and the rate equation is given by

TO avoid gas phase nucleation one has to add several percent of ammonia to the feedgas. The reaction product is a turbostratic boron niride with about 52 at.-% nitrogen, 46 at.-% boron, and 1-2 at.-% codeposited carbon.

C5-174
5. REFERENCES

JOURNAL DE PHYSIQUE IV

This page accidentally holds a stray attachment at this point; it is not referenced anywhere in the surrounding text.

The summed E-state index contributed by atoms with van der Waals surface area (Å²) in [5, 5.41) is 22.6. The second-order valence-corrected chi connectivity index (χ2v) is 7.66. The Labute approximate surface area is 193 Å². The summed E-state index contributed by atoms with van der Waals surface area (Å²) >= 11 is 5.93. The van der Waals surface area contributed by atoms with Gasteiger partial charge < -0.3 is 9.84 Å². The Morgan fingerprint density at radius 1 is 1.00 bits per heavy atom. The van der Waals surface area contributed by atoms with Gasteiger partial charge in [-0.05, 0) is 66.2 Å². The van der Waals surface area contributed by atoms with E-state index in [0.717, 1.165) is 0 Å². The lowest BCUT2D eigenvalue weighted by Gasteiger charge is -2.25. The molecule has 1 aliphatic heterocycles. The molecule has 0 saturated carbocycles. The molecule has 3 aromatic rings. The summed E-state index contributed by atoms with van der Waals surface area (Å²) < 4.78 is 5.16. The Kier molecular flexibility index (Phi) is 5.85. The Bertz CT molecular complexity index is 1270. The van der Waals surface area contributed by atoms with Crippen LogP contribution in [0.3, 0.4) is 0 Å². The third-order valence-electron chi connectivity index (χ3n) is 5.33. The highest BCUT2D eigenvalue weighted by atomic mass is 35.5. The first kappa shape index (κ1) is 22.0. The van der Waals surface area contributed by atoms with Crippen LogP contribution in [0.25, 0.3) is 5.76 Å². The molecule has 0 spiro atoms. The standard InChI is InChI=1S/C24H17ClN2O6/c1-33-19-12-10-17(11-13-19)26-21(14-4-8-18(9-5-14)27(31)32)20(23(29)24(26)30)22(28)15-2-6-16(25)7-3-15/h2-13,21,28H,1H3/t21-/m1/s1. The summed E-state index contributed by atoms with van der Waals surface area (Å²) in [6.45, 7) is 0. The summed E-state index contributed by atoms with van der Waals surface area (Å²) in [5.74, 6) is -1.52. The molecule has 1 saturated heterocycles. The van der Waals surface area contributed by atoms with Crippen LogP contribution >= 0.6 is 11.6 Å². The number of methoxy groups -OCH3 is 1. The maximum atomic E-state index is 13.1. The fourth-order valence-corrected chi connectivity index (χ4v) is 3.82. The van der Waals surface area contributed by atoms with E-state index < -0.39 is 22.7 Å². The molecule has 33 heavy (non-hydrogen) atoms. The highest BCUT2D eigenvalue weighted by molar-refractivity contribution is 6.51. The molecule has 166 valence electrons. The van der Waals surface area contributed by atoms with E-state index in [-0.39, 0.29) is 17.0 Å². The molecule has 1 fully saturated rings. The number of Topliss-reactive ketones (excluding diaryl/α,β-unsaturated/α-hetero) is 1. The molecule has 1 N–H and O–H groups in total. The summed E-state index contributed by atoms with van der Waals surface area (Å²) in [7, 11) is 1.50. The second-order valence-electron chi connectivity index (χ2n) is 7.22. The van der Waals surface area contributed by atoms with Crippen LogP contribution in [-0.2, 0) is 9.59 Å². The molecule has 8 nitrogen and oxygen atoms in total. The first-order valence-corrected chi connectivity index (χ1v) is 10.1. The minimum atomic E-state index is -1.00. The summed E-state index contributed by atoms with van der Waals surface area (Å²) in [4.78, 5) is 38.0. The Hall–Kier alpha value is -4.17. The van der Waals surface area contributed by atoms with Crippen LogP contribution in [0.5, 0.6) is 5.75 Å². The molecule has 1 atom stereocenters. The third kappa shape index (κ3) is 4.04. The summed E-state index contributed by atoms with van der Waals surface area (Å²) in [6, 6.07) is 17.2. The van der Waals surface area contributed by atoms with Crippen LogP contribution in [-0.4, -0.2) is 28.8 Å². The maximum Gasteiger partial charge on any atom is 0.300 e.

[ I ] S. Prouhet, G. Carnus, C. Labrugere, A. Guette: J. Am. Ceram. SOC.77 (1994) 649-656 [2] E. Y. Sun, S. R. Nutt, J. J . Brennan: Proc. 18th Ann. Conf. Cornp. & Adv. Ceram. Mater..~ 1993, Cocoa Beach, FL (K.V. Logan) in Ceram. Eng. & Sci. Proc., 1994, 943 [3] B. Bender, D. Shadwell, C. Bulik, L. Incorvati, D. Lewis 111.: Am.Ceram.Soc.Bull.65 (1986) 361 [4] R. N. Singh, M. K. Brun: Adv. Ceram. Mat. 3 (1988) 235-237 [5] R. D. Veltri, F. S. Galasso: J. Am. Ceram. Soc. 73 (1990) 2137-2140 [6] R. Naslain, 0.Dugne, A. Guette, J. Sevely, C. R. Brosse, J.-P. Rocher, J. Cotteret: J. AIR Ceram. Soc. 7 4 (199 1) 2482-2488 [7] R. N. Singh: Proc. 10th Int. Conf. on CVD 1987 (ed. by G. W. Cullen),The Electrochem. Soc.. Princeton, NJ, 543-55 1 [8] J. J. Gebhardt: Proc. 4th Int. Conf. on CVD 1973 (ed. by G. F. Wakefield, J. M. Blocher, Jr.1, The Electrochern. Soc., Princeton, NJ, 460-472 [9] G. Constant, R . Feurer: J. Less-Common Met. 82 ( 198 1 ) 1 13-1 18 [ l o ] N. Patibandla, K . L. Luthra: J. Electroclzenz. Soc. 139 (1992) 3558-3565 [ I l l H. Hannache, R. Naslain, C. Bernard: J. Less Common Met. 95 (1983) 221-246 [12] C. Guimon, D. Gonbeau, G. Pfister-Guillouzo, 0 . Dugne, A. Guette, R. Naslain, M. Lahaye. Surf. & Interface Analysis 19 ( 1990) 440-445 [13] S. Prouhet, A. Guette, F. Langlais: Proc. 8th Europ. Conf. on CVD 1991, Glasgow, Scotland. (Ed. by L. Hitchman, N. J. Archer), C2.119-126 1141 A. C. Adams: 1.Electrochem. Soc. 128 (1981) 1378-1379 [15] A. Weber, U. Bringmann, C.-P. Klages, R. Nikulski, Diinnschichttechnologien '92 (VDI-Verlag. Diisseldorf 1993), 1 10- 1 19 1161 D. Neuschutz, F. Salehomourn: Mat. Res. Soc. Symp. Proc. Vol. 250 (1991), CVD of Refractor! Met. & Ceram.11 (ed. by T. M . Besmann, B. M . Gallois, J. W . Warren), 41-46 [I71 C.Delhaes, D. Neuschiitz: will be published in Proc. MRS Fall Meeting, Boston MA (USA), No\: 1994, Mat. Res. Soc. Symp. Proc. Vol. 363 (1995) 1181 D. Neuschutz, S. Zimdahl, E. Zimmermann: Proc. 12th Int. Syrnp. on CVD 1993 (ed. by K . F. Jensen, G. W. Cullen), The Electrochem. Soc., Princeton, NJ, 1-7 [I91 G. Eriksson, K . Hack: Met. Trans.B 21B (1990) 1013-1023 [20] T. Matsuda, H. Nakae, T, Hirai: J. Mat. Sci. 23 (1988) 509-5 14 [21] W.Y Lee, W.J. Lackey, P.K. Agrawal: J. Am. Ceram. Soc. 74 (1991) 2642-2648 [22] H. Tanji, K. Monden, M . Ide: Proc. 10th Int. Conf. on CVD 1987 (ed. by G. W. Cullen, The Electrochem. Soc., Princeton, NJ, 562-569 [23] T. Matsuda: J. Mat. Sci. 24 (1989) 2353-2358 [24] D. Briggs, M. P. Seahl, Practical Surface Analysis by Auger and X-ray Photoelectron Spectroscopy, John Wiley & Sons Ltd. 1983 [25] F. Saugnac, F. Teyssandier, A. Marchand: J. Am. Ceram. Soc. 75 (1992) 161-1 69 [26] M. Elena, L. Guzman, L. Cal1iari.L. Moro, A. Steiner, A. Miotello, M. Bonelli, R. Capelletti, P. M. Ossi: Thin Solid Films 253 (1994) 78-84